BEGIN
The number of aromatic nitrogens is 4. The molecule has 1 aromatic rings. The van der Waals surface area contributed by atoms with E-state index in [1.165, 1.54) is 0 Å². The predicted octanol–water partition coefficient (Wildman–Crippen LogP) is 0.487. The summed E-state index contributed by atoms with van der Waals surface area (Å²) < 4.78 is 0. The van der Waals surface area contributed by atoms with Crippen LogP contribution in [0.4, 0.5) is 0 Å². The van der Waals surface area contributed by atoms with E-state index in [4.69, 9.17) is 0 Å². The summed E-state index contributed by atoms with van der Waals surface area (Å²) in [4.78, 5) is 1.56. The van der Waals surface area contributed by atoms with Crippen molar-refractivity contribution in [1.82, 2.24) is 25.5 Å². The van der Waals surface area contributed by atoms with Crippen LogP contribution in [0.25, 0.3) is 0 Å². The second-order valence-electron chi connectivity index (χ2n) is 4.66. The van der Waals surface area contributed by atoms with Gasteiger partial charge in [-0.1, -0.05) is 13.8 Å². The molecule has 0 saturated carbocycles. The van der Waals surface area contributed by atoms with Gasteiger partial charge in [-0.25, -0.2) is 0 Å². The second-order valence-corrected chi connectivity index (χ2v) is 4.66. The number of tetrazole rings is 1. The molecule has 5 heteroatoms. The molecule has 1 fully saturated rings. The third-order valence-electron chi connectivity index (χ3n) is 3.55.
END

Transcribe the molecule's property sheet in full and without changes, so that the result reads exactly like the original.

The number of aromatic nitrogens is 4. The molecule has 1 aromatic rings. The van der Waals surface area contributed by atoms with E-state index in [1.165, 1.54) is 0 Å². The predicted octanol–water partition coefficient (Wildman–Crippen LogP) is 0.487. The summed E-state index contributed by atoms with van der Waals surface area (Å²) < 4.78 is 0. The van der Waals surface area contributed by atoms with Crippen LogP contribution in [0.4, 0.5) is 0 Å². The van der Waals surface area contributed by atoms with E-state index in [4.69, 9.17) is 0 Å². The summed E-state index contributed by atoms with van der Waals surface area (Å²) in [4.78, 5) is 1.56. The van der Waals surface area contributed by atoms with Crippen molar-refractivity contribution in [1.82, 2.24) is 25.5 Å². The van der Waals surface area contributed by atoms with Crippen LogP contribution in [0.25, 0.3) is 0 Å². The second-order valence-electron chi connectivity index (χ2n) is 4.66. The van der Waals surface area contributed by atoms with Gasteiger partial charge in [-0.1, -0.05) is 13.8 Å². The molecule has 0 saturated carbocycles. The van der Waals surface area contributed by atoms with Gasteiger partial charge in [-0.25, -0.2) is 0 Å². The second-order valence-corrected chi connectivity index (χ2v) is 4.66. The number of tetrazole rings is 1. The molecule has 5 heteroatoms. The molecule has 1 fully saturated rings. The third-order valence-electron chi connectivity index (χ3n) is 3.55.